Who’s That Knocking at My Door?

…it’s gotta be a quarter til’ four (sorry, didn’t realize you were here).

According to the National Council of Churches, it’s not my denomination out there knocking on doors… is it yours?

Their statistical findings reveal that there is a sharp decline in membership and giving within most of the major denominations of the Christian community. So who is that at my door then?

If positive growth is any indicator, then it’s probably the Church of Jesus Christ of Latter Day Saints, the Jehovah’s Witnesses, or a member of the Seventh Day Adventists. Although it could be the Pentecostal Assemblies of the World.

Interesting… very interesting. Take a look for yourself here.

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About mtsweat

Seeking the rest that is only promised and found in Christ Jesus, along with my treasured wife of more than twenty-five years, we seek to grow in our relationship with our Heavenly Father, walk with the Holy Spirit as He moves our hearts, loving others always as Jesus loves us, and carry the news of His glory, the wonderful gospel, that gives light and life where there once was only darkness.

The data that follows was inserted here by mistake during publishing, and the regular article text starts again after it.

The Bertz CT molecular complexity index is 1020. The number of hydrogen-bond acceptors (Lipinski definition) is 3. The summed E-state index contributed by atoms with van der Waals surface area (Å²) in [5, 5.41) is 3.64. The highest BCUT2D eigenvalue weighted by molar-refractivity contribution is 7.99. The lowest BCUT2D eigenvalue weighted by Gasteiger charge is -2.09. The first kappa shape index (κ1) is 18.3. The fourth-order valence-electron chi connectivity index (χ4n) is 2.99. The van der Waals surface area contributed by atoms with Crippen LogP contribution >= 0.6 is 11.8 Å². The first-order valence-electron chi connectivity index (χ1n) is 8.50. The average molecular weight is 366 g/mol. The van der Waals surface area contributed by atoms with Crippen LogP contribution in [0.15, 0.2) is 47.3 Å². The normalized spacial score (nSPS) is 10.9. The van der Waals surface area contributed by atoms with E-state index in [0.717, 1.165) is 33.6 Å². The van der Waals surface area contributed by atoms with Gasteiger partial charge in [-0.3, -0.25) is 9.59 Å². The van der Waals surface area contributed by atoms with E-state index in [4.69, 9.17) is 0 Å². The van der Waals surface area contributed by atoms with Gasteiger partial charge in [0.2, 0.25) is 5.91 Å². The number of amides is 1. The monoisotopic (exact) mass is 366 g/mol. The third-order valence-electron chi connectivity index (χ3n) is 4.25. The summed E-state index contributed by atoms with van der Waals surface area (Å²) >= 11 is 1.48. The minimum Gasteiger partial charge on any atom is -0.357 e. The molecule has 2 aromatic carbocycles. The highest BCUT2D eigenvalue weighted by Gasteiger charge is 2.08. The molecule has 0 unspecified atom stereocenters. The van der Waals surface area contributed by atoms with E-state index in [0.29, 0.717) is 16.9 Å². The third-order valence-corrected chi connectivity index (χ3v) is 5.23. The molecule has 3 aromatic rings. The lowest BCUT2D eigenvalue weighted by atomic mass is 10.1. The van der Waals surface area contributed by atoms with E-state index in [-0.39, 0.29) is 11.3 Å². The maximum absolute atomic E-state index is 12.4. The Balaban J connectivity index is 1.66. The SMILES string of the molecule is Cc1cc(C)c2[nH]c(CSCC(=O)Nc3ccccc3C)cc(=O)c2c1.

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3 Responses to Who’s That Knocking at My Door?

  1. Wayne Augden says:

    Until “Let Christ do it through me” becomes the defining mantra rather then “Let Christ do it through them” our churches won’t be all that effective.

  2. granbee says:

    My church and my minister train and “coach” us in being living witnesses for Him and His Saving Grace every where we go, every single moment.

  3. cclody says:

    Thanks for the Interesting post! This question gives me pause considering how effective is “knocking on doors.” Christianity is necessary, yet it appears in America, it declines because at times, beyond their hospitable invitations, churches talk more then they respond to the commands of Christ. If people fail to see truly humble, Spirit-led actions outside the steeple’s bricks and mortar, then decline is inevitable. Has our knowledge for Christianity overwhelmed the cost of discipleship. Maybe it’s long overdue we stop reading statistics of decline and become elements of change.
    His,
    Chris

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